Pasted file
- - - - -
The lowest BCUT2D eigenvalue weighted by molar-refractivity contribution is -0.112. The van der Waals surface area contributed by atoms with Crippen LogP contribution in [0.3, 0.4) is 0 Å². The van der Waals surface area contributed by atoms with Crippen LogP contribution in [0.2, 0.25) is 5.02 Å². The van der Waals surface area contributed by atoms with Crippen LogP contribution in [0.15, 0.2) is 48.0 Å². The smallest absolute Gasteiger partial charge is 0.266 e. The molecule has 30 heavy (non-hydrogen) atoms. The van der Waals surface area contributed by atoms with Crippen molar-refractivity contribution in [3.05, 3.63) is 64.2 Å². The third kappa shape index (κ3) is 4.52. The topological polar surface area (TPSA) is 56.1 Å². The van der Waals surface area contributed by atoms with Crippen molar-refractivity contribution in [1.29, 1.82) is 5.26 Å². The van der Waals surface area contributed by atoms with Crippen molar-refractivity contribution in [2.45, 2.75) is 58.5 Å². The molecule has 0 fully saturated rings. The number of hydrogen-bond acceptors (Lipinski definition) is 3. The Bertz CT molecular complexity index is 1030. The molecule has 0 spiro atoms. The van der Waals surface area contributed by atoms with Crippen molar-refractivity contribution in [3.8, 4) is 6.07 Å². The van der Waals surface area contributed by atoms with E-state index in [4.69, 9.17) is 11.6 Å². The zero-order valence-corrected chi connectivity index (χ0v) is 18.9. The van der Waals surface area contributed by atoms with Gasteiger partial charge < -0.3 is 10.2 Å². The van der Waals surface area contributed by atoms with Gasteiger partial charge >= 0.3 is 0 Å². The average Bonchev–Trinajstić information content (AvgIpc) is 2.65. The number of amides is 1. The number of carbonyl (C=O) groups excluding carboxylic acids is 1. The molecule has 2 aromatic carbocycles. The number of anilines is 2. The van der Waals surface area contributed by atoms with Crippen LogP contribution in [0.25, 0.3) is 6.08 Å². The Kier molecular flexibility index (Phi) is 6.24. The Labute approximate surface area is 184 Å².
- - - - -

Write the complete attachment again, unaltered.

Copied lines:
The lowest BCUT2D eigenvalue weighted by molar-refractivity contribution is -0.112. The van der Waals surface area contributed by atoms with Crippen LogP contribution in [0.3, 0.4) is 0 Å². The van der Waals surface area contributed by atoms with Crippen LogP contribution in [0.2, 0.25) is 5.02 Å². The van der Waals surface area contributed by atoms with Crippen LogP contribution in [0.15, 0.2) is 48.0 Å². The smallest absolute Gasteiger partial charge is 0.266 e. The molecule has 30 heavy (non-hydrogen) atoms. The van der Waals surface area contributed by atoms with Crippen molar-refractivity contribution in [3.05, 3.63) is 64.2 Å². The third kappa shape index (κ3) is 4.52. The topological polar surface area (TPSA) is 56.1 Å². The van der Waals surface area contributed by atoms with Crippen molar-refractivity contribution in [1.29, 1.82) is 5.26 Å². The van der Waals surface area contributed by atoms with Crippen molar-refractivity contribution in [2.45, 2.75) is 58.5 Å². The molecule has 0 fully saturated rings. The number of hydrogen-bond acceptors (Lipinski definition) is 3. The Bertz CT molecular complexity index is 1030. The molecule has 0 spiro atoms. The van der Waals surface area contributed by atoms with Crippen molar-refractivity contribution in [3.8, 4) is 6.07 Å². The van der Waals surface area contributed by atoms with E-state index in [4.69, 9.17) is 11.6 Å². The zero-order valence-corrected chi connectivity index (χ0v) is 18.9. The van der Waals surface area contributed by atoms with Gasteiger partial charge < -0.3 is 10.2 Å². The van der Waals surface area contributed by atoms with Gasteiger partial charge >= 0.3 is 0 Å². The average Bonchev–Trinajstić information content (AvgIpc) is 2.65. The number of amides is 1. The number of carbonyl (C=O) groups excluding carboxylic acids is 1. The molecule has 2 aromatic carbocycles. The number of anilines is 2. The van der Waals surface area contributed by atoms with Crippen LogP contribution in [0.25, 0.3) is 6.08 Å². The Kier molecular flexibility index (Phi) is 6.24. The Labute approximate surface area is 184 Å².